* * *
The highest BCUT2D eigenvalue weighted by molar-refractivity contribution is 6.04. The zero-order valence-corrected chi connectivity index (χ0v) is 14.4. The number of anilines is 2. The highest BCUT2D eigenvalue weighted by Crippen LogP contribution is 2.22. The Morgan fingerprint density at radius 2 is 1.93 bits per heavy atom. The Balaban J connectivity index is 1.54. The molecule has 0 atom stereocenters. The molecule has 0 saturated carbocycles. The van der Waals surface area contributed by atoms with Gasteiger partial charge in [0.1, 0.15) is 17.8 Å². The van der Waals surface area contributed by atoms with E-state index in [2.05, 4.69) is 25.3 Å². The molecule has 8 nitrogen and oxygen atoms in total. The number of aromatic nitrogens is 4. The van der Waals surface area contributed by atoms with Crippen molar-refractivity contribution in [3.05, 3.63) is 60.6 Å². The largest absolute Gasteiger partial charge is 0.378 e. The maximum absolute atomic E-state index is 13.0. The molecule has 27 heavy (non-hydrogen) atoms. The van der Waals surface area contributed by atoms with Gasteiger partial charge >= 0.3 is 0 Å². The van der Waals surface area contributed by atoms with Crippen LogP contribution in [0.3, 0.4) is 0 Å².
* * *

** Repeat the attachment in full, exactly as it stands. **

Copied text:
The highest BCUT2D eigenvalue weighted by molar-refractivity contribution is 6.04. The zero-order valence-corrected chi connectivity index (χ0v) is 14.4. The number of anilines is 2. The highest BCUT2D eigenvalue weighted by Crippen LogP contribution is 2.22. The Morgan fingerprint density at radius 2 is 1.93 bits per heavy atom. The Balaban J connectivity index is 1.54. The molecule has 0 atom stereocenters. The molecule has 0 saturated carbocycles. The van der Waals surface area contributed by atoms with Gasteiger partial charge in [0.1, 0.15) is 17.8 Å². The van der Waals surface area contributed by atoms with E-state index in [2.05, 4.69) is 25.3 Å². The molecule has 8 nitrogen and oxygen atoms in total. The number of aromatic nitrogens is 4. The van der Waals surface area contributed by atoms with Crippen molar-refractivity contribution in [3.05, 3.63) is 60.6 Å². The largest absolute Gasteiger partial charge is 0.378 e. The maximum absolute atomic E-state index is 13.0. The molecule has 27 heavy (non-hydrogen) atoms. The van der Waals surface area contributed by atoms with Gasteiger partial charge >= 0.3 is 0 Å². The van der Waals surface area contributed by atoms with Crippen LogP contribution in [0.3, 0.4) is 0 Å².